Hint: The cherry blossom doesn't fall far from the tree.
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Twenty-five years is a long time for things to change on Cherry Tree Lane, but Number 17 still stands — and the home that once belonged to mean banker Mr. Banks is now inhabited by his son, sensitive banker Michael Banks.
Ben Whishaw plays grown-up Michael and Emily Mortimer is his sister, Jane, in Disney’s forthcoming sequel Mary Poppins Returns, which finds the magical nanny (Emily Blunt) returning to her former charges when tragedy strikes the family.
Michael, a banker by day but artist at heart, has run his home with warmth and love, but when his young wife dies suddenly, the home becomes nothing more than a cold house. Michael is distraught over the daunting task of singlehandedly raising three children — twins John (Nathanael Saleh) and Annabel (Pixie Davies) and youngest son Georgie (Joel Dawson) — so much so that he makes a grave oversight about a very important adult responsibility that could mean losing the house on Cherry Tree Lane.
“He’s struggling to cope with looking after three children on his own, so he’s trying to be very upright and English and not betray any stress or insecurity, but actually, everything is going completely wrong for him,” says Whishaw, 36.
While Michael has followed in his banker father’s footsteps at Fidelity Fiduciary Bank (run by Colin Firth’s William Weatherall Wilkins), Jane has decidedly taken up the cause of her mother: She’s now a union organizer for a group called SPRUCE — the Society for the Protection of the Rights of the Underpaid Citizens of England. (Mrs. Banks would be so proud!)
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“She’s inherited the mantle of her mom, and she’s very socially conscious and wears trousers, which is quite a big thing for a 1930s girl,” says Mortimer, 45. “She lives alone in a little flat, and she’s given her life to the cause. She’s a looker-after of people, and so she’s desperately trying to cheer Michael up and get him back on track, but she’s kind of a child, too. She’s a little bit too ditzy and disorganized to be much help. She’s a very loving soul who gives herself to other people, but doesn’t think too much about herself. They’re both infantile in a way, like their parents, and in need of help themselves.”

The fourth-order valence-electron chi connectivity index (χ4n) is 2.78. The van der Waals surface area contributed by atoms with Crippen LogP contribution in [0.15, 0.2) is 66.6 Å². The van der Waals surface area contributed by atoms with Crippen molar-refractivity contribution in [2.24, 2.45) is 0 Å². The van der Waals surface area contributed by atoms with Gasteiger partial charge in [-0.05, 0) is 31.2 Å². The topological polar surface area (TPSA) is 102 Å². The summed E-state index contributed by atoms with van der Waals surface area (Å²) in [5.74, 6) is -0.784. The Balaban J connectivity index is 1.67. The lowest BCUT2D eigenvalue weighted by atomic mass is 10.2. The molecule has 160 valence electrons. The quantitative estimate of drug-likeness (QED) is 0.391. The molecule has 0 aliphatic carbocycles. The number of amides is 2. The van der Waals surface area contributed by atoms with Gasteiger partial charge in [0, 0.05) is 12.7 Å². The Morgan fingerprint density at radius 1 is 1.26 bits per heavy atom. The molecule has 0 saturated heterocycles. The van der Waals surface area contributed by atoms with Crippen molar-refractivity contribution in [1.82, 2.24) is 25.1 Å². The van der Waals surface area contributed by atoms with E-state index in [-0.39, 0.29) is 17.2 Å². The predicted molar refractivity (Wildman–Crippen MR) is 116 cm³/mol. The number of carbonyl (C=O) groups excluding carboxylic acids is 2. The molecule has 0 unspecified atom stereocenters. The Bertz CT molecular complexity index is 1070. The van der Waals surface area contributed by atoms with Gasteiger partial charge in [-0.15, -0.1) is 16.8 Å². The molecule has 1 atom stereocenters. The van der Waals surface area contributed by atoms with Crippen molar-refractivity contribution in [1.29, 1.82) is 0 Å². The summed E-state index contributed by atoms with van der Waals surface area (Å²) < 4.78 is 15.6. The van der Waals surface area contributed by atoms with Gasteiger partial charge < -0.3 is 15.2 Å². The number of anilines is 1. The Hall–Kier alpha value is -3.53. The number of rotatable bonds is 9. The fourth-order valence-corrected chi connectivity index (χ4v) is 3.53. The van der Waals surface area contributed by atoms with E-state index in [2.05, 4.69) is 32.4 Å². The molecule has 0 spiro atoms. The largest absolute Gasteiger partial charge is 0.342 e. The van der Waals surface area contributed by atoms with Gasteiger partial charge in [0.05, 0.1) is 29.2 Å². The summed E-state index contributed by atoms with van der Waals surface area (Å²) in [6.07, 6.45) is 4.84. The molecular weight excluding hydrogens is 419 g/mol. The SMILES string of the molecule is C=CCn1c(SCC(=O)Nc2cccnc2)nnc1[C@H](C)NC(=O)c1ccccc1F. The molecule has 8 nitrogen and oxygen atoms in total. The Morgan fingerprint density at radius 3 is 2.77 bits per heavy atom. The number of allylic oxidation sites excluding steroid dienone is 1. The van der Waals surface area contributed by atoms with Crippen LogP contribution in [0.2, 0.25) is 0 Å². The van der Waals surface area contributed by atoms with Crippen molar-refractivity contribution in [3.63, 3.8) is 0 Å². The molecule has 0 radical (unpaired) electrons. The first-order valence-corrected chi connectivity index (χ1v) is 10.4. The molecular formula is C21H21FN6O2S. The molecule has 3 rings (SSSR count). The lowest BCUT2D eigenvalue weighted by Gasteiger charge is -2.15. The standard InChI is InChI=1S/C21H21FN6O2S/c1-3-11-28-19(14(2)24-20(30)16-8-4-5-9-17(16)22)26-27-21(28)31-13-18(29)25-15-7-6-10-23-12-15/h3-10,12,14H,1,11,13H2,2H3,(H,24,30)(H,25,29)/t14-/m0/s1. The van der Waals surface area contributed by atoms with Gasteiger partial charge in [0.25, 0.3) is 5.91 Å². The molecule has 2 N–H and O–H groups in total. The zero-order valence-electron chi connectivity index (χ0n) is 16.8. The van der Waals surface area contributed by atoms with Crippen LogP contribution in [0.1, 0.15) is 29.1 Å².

Surprisingly, it’s Michael’s children — or two of them, at least — who may have their act together moreso than their father and aunt. “The kids each bring their own beautiful, anarchic, sparkly personalities to their characters,” says Whishaw. “Little Joel is a law unto himself, which is wonderful. And Nathanael and Pixie are very mature and have a wonderful, serious quality about them. They’re completely, alarmingly on top of everything and know everyone’s lines, which is very much the characters they’re playing. I suppose the film is about the way these children have become little adults and are really looking after Michael, although he doesn’t realize that.”
As siblings, Whishaw and Mortimer say that their shared quest in this film is only bolstered by what they (and audiences) already know about the Jane and Michael Banks of 1964. “There’s something lovely about revisiting these two people that an audience has seen as children, and rediscovering them as adults with all the problems and stuff that life inevitably throws at you,” says Whishaw.
Mortimer adds, “Your backstory is the first movie, in a way. I suppose I was trying to think about who would be the [children] of those two parents, who were quite dysfunctional but really sweet and sort of slightly mad. We know who Jane and Michael’s parents were, because they were living and breathing on celluloid before we were even born, just how it is in real life. And on the one hand, that might be daunting because they’re all iconic characters, but on the other hand, you feel as if you’ve lived this life. I remember these people. I recognize them. I remember Jane and Michael’s childhood almost as if it was my own. Because in some ways, it was.”